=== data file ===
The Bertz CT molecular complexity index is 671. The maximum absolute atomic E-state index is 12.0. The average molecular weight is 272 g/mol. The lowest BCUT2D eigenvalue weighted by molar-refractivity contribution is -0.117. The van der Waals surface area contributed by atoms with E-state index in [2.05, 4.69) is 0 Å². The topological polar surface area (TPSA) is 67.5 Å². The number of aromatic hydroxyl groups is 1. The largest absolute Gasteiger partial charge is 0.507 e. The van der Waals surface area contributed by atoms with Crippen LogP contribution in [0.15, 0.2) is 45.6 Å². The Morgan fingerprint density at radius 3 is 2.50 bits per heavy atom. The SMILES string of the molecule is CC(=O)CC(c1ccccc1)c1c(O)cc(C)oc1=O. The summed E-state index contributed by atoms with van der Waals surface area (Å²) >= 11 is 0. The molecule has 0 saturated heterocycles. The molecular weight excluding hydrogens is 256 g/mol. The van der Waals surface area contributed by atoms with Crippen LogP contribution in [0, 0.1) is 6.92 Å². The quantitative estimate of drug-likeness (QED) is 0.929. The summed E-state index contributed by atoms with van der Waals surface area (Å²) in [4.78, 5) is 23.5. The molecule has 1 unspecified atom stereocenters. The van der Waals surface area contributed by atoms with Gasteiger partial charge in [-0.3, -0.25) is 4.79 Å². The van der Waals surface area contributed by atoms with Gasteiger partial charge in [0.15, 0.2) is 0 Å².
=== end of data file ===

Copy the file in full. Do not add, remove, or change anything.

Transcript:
The Bertz CT molecular complexity index is 671. The maximum absolute atomic E-state index is 12.0. The average molecular weight is 272 g/mol. The lowest BCUT2D eigenvalue weighted by molar-refractivity contribution is -0.117. The van der Waals surface area contributed by atoms with E-state index in [2.05, 4.69) is 0 Å². The topological polar surface area (TPSA) is 67.5 Å². The number of aromatic hydroxyl groups is 1. The largest absolute Gasteiger partial charge is 0.507 e. The van der Waals surface area contributed by atoms with Crippen LogP contribution in [0.15, 0.2) is 45.6 Å². The Morgan fingerprint density at radius 3 is 2.50 bits per heavy atom. The SMILES string of the molecule is CC(=O)CC(c1ccccc1)c1c(O)cc(C)oc1=O. The summed E-state index contributed by atoms with van der Waals surface area (Å²) >= 11 is 0. The molecule has 0 saturated heterocycles. The molecular weight excluding hydrogens is 256 g/mol. The van der Waals surface area contributed by atoms with Crippen LogP contribution in [0, 0.1) is 6.92 Å². The quantitative estimate of drug-likeness (QED) is 0.929. The summed E-state index contributed by atoms with van der Waals surface area (Å²) in [4.78, 5) is 23.5. The molecule has 1 unspecified atom stereocenters. The van der Waals surface area contributed by atoms with Gasteiger partial charge in [-0.3, -0.25) is 4.79 Å². The van der Waals surface area contributed by atoms with Gasteiger partial charge in [0.15, 0.2) is 0 Å².